Report on County Council Matters

to North Nibley Annual Parish Assembly, April 13th 2015

John Cordwell


This of course can only be a very brief summary of what has been happening at the County Council.


County Council Membership

An Independent member of the council died a few months ago and the by-election was won by a Conservative.

It is still a minority Conservative administration with a political composition of:

24 Conservative; 14 Liberal Democrat; 9 Labour; 3 UKIP; 1 Green; I PAB; 1 Independent.


At 34 years I am now the longest-serving county councillor in the history of the present Gloucestershire County Council, taking over that role from Basil Booth, who retired in May 2013. Basil’s area included Ham & Stone and Alkington which I now represent. Sadly, he died last year.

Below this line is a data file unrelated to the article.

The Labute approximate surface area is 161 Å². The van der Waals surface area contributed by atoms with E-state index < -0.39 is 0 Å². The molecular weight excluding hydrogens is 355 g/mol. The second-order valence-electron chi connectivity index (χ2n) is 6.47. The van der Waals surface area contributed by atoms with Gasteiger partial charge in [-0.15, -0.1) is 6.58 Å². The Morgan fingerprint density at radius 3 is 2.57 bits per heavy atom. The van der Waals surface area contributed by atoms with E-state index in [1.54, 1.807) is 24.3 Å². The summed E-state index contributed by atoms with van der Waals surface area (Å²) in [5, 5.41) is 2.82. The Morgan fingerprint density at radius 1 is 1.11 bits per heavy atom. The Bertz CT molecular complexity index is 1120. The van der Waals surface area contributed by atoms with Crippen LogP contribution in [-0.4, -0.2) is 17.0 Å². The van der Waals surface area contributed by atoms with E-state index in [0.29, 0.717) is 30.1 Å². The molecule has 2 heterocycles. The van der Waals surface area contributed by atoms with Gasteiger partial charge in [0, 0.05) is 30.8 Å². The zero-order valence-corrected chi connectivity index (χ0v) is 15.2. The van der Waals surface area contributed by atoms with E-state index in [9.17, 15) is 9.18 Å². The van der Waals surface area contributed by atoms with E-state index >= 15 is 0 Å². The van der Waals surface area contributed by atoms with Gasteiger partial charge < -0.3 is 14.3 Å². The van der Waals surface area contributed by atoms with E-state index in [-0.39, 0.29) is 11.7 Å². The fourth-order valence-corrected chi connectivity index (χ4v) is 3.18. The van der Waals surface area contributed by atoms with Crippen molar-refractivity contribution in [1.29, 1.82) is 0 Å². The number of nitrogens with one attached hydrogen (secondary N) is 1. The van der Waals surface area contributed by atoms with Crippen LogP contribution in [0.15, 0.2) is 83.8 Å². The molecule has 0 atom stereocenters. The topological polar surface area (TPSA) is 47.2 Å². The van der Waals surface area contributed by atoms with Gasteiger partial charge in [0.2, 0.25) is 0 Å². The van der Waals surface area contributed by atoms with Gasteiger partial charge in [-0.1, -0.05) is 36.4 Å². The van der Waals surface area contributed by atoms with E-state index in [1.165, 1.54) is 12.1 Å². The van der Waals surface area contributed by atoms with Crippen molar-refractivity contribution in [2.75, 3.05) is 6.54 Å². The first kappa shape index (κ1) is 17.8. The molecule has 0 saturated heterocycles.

My roles on the County Council

In addition to the roles I detailed in last year’s report, a Highways Contract Advisory Group has been set up, on which I am a lead member. Its current job is to have “oversight and input into setting the outcomes of the LED street lighting contract procurement.” The contract was due to be awarded on 6th April.

County Budget 2015/16

On 18th February the council agreed a budget for 2015/16 of £420.03M, a decrease in cash terms of £8.075M. However the council has suffered a £17.5M reduction in central government formula grant funding, offset by increases in the council tax base and surplus of £5.4M. Public Heath funding to the council has increased by £3.1M but this is because of the transfer of responsibilities to the council for 0 to 5-year-olds.

The total precepted (council tax requirement) for the new financial year is £231.116M. For the fifth year running, council tax has been frozen at £1090.50 at Band D.